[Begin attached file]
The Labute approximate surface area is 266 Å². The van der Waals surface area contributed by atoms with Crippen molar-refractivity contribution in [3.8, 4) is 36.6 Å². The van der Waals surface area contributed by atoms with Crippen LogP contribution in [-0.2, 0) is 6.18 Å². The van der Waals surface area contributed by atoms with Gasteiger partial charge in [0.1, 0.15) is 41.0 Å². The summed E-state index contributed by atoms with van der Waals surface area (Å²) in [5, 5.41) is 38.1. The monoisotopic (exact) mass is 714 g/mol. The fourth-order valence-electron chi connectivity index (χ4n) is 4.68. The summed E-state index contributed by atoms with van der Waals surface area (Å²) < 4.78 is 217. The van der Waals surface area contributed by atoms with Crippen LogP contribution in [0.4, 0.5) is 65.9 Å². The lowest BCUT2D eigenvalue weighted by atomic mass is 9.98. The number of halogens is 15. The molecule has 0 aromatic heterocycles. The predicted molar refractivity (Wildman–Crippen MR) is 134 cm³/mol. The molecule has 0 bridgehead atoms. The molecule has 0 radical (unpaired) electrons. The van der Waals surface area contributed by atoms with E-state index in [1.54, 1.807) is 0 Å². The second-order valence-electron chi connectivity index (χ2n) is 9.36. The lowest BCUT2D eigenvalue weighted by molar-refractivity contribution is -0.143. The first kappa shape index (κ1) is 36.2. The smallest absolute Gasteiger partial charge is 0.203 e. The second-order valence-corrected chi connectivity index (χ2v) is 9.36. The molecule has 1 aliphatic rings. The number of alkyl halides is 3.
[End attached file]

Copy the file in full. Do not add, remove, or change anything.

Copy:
The Labute approximate surface area is 266 Å². The van der Waals surface area contributed by atoms with Crippen molar-refractivity contribution in [3.8, 4) is 36.6 Å². The van der Waals surface area contributed by atoms with Crippen LogP contribution in [-0.2, 0) is 6.18 Å². The van der Waals surface area contributed by atoms with Gasteiger partial charge in [0.1, 0.15) is 41.0 Å². The summed E-state index contributed by atoms with van der Waals surface area (Å²) in [5, 5.41) is 38.1. The monoisotopic (exact) mass is 714 g/mol. The fourth-order valence-electron chi connectivity index (χ4n) is 4.68. The summed E-state index contributed by atoms with van der Waals surface area (Å²) < 4.78 is 217. The van der Waals surface area contributed by atoms with Crippen LogP contribution in [0.4, 0.5) is 65.9 Å². The lowest BCUT2D eigenvalue weighted by atomic mass is 9.98. The number of halogens is 15. The molecule has 0 aromatic heterocycles. The predicted molar refractivity (Wildman–Crippen MR) is 134 cm³/mol. The molecule has 0 bridgehead atoms. The molecule has 0 radical (unpaired) electrons. The van der Waals surface area contributed by atoms with E-state index in [1.54, 1.807) is 0 Å². The second-order valence-electron chi connectivity index (χ2n) is 9.36. The lowest BCUT2D eigenvalue weighted by molar-refractivity contribution is -0.143. The first kappa shape index (κ1) is 36.2. The smallest absolute Gasteiger partial charge is 0.203 e. The second-order valence-corrected chi connectivity index (χ2v) is 9.36. The molecule has 1 aliphatic rings. The number of alkyl halides is 3.